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The mitotic checkpoint complex binds a second CDC20 to inhibit active APC/C

Overview of attention for article published in Nature, November 2014
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  • In the top 25% of all research outputs scored by Altmetric
  • High Attention Score compared to outputs of the same age (90th percentile)
  • Average Attention Score compared to outputs of the same age and source

Citations

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205 Mendeley
Title
The mitotic checkpoint complex binds a second CDC20 to inhibit active APC/C
Published in
Nature, November 2014
DOI 10.1038/nature13911
Pubmed ID
Authors

Daisuke Izawa, Jonathon Pines

Abstract

The spindle assembly checkpoint (SAC) maintains genomic stability by delaying chromosome segregation until the last chromosome has attached to the mitotic spindle. The SAC prevents the anaphase promoting complex/cyclosome (APC/C) ubiquitin ligase from recognizing cyclin B and securin by catalysing the incorporation of the APC/C co-activator, CDC20, into a complex called the mitotic checkpoint complex (MCC). The SAC works through unattached kinetochores generating a diffusible 'wait anaphase' signal that inhibits the APC/C in the cytoplasm, but the nature of this signal remains a key unsolved problem. Moreover, the SAC and the APC/C are highly responsive to each other: the APC/C quickly targets cyclin B and securin once all the chromosomes attach in metaphase, but is rapidly inhibited should kinetochore attachment be perturbed. How this is achieved is also unknown. Here, we show that the MCC can inhibit a second CDC20 that has already bound and activated the APC/C. We show how the MCC inhibits active APC/C and that this is essential for the SAC. Moreover, this mechanism can prevent anaphase in the absence of kinetochore signalling. Thus, we propose that the diffusible 'wait anaphase' signal could be the MCC itself, and explain how reactivating the SAC can rapidly inhibit active APC/C.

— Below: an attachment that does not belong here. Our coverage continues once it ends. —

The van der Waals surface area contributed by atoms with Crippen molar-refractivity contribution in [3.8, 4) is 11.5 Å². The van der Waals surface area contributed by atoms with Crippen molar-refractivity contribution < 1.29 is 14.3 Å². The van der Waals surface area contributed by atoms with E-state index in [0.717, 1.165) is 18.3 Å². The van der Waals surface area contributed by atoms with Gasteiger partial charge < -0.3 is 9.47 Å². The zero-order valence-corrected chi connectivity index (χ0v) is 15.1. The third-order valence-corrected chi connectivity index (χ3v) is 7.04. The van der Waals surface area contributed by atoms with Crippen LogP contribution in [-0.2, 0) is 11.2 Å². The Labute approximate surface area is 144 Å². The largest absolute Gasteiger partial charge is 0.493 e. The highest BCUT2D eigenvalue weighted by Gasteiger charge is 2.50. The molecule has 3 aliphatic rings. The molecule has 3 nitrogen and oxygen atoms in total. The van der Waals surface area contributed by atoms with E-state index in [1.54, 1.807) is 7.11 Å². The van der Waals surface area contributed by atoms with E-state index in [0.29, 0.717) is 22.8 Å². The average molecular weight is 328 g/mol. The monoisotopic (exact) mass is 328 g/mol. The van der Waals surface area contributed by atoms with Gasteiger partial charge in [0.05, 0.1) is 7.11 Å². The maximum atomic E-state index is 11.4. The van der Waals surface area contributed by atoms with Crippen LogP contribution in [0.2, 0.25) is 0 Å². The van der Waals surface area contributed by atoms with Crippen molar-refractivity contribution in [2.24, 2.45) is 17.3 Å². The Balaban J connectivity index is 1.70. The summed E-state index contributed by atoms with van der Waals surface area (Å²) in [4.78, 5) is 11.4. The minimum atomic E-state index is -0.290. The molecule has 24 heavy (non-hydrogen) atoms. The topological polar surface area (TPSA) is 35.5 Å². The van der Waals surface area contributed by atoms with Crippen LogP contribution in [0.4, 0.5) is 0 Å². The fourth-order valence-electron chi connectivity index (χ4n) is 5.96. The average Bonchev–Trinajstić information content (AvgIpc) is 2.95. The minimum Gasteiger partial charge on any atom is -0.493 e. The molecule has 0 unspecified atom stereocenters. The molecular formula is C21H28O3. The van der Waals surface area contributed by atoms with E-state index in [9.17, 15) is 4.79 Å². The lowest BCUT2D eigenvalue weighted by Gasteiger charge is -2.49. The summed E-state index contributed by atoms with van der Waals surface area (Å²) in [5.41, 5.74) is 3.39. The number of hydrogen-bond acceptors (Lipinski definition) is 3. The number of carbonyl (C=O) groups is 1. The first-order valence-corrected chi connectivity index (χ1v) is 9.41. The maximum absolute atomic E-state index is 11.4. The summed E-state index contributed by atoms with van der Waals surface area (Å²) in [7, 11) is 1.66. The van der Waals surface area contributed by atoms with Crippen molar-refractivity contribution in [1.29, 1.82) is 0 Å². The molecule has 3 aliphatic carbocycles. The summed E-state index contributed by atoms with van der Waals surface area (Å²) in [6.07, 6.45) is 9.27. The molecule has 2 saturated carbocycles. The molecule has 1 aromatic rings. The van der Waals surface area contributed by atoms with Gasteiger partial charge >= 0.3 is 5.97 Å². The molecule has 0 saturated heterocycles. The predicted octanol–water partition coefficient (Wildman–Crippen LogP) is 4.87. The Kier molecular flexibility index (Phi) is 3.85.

Twitter Demographics

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Mendeley readers

The data shown below were compiled from readership statistics for 205 Mendeley readers of this research output. Click here to see the associated Mendeley record.

Geographical breakdown

Country Count As %
United Kingdom 4 2%
United States 3 1%
France 2 <1%
Germany 1 <1%
Belgium 1 <1%
Netherlands 1 <1%
Austria 1 <1%
Unknown 192 94%

Demographic breakdown

Readers by professional status Count As %
Student > Ph. D. Student 70 34%
Researcher 41 20%
Student > Bachelor 30 15%
Student > Master 23 11%
Professor > Associate Professor 9 4%
Other 32 16%
Readers by discipline Count As %
Agricultural and Biological Sciences 113 55%
Biochemistry, Genetics and Molecular Biology 55 27%
Medicine and Dentistry 12 6%
Unspecified 11 5%
Chemistry 6 3%
Other 8 4%

Attention Score in Context

This research output has an Altmetric Attention Score of 14. This is our high-level measure of the quality and quantity of online attention that it has received. This Attention Score, as well as the ranking and number of research outputs shown below, was calculated when the research output was last mentioned on 01 February 2015.
All research outputs
#994,503
of 12,680,451 outputs
Outputs from Nature
#27,501
of 65,621 outputs
Outputs of similar age
#21,764
of 229,237 outputs
Outputs of similar age from Nature
#634
of 923 outputs
Altmetric has tracked 12,680,451 research outputs across all sources so far. Compared to these this one has done particularly well and is in the 92nd percentile: it's in the top 10% of all research outputs ever tracked by Altmetric.
So far Altmetric has tracked 65,621 research outputs from this source. They typically receive a lot more attention than average, with a mean Attention Score of 73.7. This one has gotten more attention than average, scoring higher than 58% of its peers.
Older research outputs will score higher simply because they've had more time to accumulate mentions. To account for age we can compare this Altmetric Attention Score to the 229,237 tracked outputs that were published within six weeks on either side of this one in any source. This one has done particularly well, scoring higher than 90% of its contemporaries.
We're also able to compare this research output to 923 others from the same source and published within six weeks on either side of this one. This one is in the 31st percentile – i.e., 31% of its contemporaries scored the same or lower than it.